The goal: retrieve meteoroid trajectories
One method to retrieve meteoroid trajectories with BRAMS data is based on multiple detections of the object at various receiving stations. The method uses time delays between the start of the meteor echoes at different stations using synchronized GPS clocks. These time delays result from the fact that the radio wave received at a particular station is reflected mostly from one point of the meteor trail along the trajectory. The position of this point is different for each receiving station and, hence, the meteor echoes start at slightly different times at each station.
A minimum of six stations is mandatory for the method to work. The probability for a meteoroid to produce meteor echoes at six stations strongly increases when they are geographically close to each other (within a circle of ~ 30-40 km diameter).
The tool: a cluster of new BRAMS receiving stations
In 2020, in order to create a first cluster of stations to test the method, seven new stations were installed in Limburg (including our first station abroad in Maastricht in Netherlands), providing a total of 10 BRAMS stations. All these so-called “BRAMS receiving stations 2.0” use new material to increase the quality of BRAMS data and to ensure the long-term activities of the project:
- The original analog ICOM-R75 receivers are now replaced by digital RSP2 receivers with higher dynamic range and sensitivity. The former were used since the beginning of the project but started to fail and are no longer produced.
- A Linux-driven system run on a Raspberry Pi is used instead of Windows OS operating on a PC, allowing an easier control on the data acquisition process.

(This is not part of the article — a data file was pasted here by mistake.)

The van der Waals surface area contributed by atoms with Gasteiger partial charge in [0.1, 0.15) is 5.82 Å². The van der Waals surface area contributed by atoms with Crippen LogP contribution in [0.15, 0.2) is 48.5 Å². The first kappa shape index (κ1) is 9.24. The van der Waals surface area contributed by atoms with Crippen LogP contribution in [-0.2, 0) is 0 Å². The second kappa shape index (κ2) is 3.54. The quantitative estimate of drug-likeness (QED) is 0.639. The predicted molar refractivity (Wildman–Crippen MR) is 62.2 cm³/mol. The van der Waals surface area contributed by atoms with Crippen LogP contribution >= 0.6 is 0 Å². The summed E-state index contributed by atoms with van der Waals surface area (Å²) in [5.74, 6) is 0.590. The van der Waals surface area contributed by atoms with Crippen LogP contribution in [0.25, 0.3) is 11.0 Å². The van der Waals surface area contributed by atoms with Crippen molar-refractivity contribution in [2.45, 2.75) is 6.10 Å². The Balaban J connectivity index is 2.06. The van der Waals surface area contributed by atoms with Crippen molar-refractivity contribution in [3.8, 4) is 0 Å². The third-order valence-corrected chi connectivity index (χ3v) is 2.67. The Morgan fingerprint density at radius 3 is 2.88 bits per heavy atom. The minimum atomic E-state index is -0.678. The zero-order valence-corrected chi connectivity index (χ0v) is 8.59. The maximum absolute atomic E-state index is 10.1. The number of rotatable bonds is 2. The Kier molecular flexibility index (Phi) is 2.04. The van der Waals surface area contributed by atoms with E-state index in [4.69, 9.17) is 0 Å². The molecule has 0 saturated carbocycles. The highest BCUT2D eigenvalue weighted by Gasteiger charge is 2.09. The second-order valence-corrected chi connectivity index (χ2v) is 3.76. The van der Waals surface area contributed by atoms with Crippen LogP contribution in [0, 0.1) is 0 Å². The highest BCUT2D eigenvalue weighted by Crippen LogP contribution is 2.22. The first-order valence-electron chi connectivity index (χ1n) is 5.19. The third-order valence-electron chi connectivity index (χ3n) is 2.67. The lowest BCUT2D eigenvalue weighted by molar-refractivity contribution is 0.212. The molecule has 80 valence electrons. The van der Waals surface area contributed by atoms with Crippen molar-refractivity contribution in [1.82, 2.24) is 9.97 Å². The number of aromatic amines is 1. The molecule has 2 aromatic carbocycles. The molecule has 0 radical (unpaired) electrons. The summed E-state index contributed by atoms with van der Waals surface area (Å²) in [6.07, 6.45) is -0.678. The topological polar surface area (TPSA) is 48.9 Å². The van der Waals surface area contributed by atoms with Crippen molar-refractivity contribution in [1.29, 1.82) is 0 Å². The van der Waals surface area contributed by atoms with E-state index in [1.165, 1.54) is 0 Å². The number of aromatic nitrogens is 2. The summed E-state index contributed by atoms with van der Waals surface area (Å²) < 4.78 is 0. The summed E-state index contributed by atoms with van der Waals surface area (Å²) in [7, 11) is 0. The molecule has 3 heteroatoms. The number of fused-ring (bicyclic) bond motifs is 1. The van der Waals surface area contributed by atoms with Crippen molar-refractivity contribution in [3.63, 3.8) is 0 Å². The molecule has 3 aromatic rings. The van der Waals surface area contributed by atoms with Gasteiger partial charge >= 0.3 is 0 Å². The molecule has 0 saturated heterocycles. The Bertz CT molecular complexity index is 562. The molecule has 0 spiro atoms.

- A GPS disciplined oscillator is used to stabilize the frequency of the local oscillator of the RSP2.
In summary, the new stations are cheaper, more compact, provide a higher sensitivity, larger dynamics and better stability in frequency.
The method: use a known trajectory provided by the CAMS-Benelux optical network
CAMS-Benelux is a network of sensitive cameras located in the Benelux. The CAMS cameras allow a very accurate determination of the trajectories and speed measurements for meteors down to magnitude +5. The network includes 4 cameras in Belgium for which BIRA-IASB is hosting and processing data daily.
For this application, trajectories from CAMS-Benelux data are used to identify meteor echoes in the data from Limburg stations. The time delays between the meteor echoes are measured and introduced in a set of non-linear equations to retrieve the trajectory and speed of the meteoroid. This solution is then compared to the trajectory and speed provided by CAMS to assess the accuracy of the method.